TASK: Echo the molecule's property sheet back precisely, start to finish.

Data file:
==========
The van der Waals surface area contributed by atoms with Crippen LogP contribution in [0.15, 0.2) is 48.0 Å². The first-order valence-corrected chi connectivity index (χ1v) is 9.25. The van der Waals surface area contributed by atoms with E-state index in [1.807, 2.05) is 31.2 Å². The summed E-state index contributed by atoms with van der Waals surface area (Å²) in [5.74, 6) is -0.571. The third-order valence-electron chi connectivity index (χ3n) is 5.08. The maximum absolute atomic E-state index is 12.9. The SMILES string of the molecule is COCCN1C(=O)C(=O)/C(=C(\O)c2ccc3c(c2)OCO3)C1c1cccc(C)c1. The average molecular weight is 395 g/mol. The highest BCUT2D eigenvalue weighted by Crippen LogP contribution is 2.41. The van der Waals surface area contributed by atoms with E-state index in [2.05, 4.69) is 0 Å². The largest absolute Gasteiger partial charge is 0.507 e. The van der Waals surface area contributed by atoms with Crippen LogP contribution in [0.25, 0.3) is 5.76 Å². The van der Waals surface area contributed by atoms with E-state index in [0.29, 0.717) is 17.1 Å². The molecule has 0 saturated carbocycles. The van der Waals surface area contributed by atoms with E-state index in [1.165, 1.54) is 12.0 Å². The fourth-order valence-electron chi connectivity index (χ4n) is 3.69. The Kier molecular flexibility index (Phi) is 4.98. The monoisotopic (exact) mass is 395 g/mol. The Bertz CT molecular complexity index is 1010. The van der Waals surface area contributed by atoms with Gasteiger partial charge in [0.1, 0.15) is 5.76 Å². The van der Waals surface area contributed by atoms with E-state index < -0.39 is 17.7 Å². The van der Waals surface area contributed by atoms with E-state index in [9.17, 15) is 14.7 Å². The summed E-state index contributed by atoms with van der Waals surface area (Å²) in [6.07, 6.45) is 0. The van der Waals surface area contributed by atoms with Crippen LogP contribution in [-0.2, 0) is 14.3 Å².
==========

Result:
The van der Waals surface area contributed by atoms with Crippen LogP contribution in [0.15, 0.2) is 48.0 Å². The first-order valence-corrected chi connectivity index (χ1v) is 9.25. The van der Waals surface area contributed by atoms with E-state index in [1.807, 2.05) is 31.2 Å². The summed E-state index contributed by atoms with van der Waals surface area (Å²) in [5.74, 6) is -0.571. The third-order valence-electron chi connectivity index (χ3n) is 5.08. The maximum absolute atomic E-state index is 12.9. The SMILES string of the molecule is COCCN1C(=O)C(=O)/C(=C(\O)c2ccc3c(c2)OCO3)C1c1cccc(C)c1. The average molecular weight is 395 g/mol. The highest BCUT2D eigenvalue weighted by Crippen LogP contribution is 2.41. The van der Waals surface area contributed by atoms with E-state index in [2.05, 4.69) is 0 Å². The largest absolute Gasteiger partial charge is 0.507 e. The van der Waals surface area contributed by atoms with Crippen LogP contribution in [0.25, 0.3) is 5.76 Å². The van der Waals surface area contributed by atoms with E-state index in [0.29, 0.717) is 17.1 Å². The molecule has 0 saturated carbocycles. The van der Waals surface area contributed by atoms with E-state index in [1.165, 1.54) is 12.0 Å². The fourth-order valence-electron chi connectivity index (χ4n) is 3.69. The Kier molecular flexibility index (Phi) is 4.98. The monoisotopic (exact) mass is 395 g/mol. The Bertz CT molecular complexity index is 1010. The van der Waals surface area contributed by atoms with Gasteiger partial charge in [0.1, 0.15) is 5.76 Å². The van der Waals surface area contributed by atoms with E-state index < -0.39 is 17.7 Å². The van der Waals surface area contributed by atoms with E-state index in [9.17, 15) is 14.7 Å². The summed E-state index contributed by atoms with van der Waals surface area (Å²) in [6.07, 6.45) is 0. The van der Waals surface area contributed by atoms with Crippen LogP contribution in [-0.2, 0) is 14.3 Å².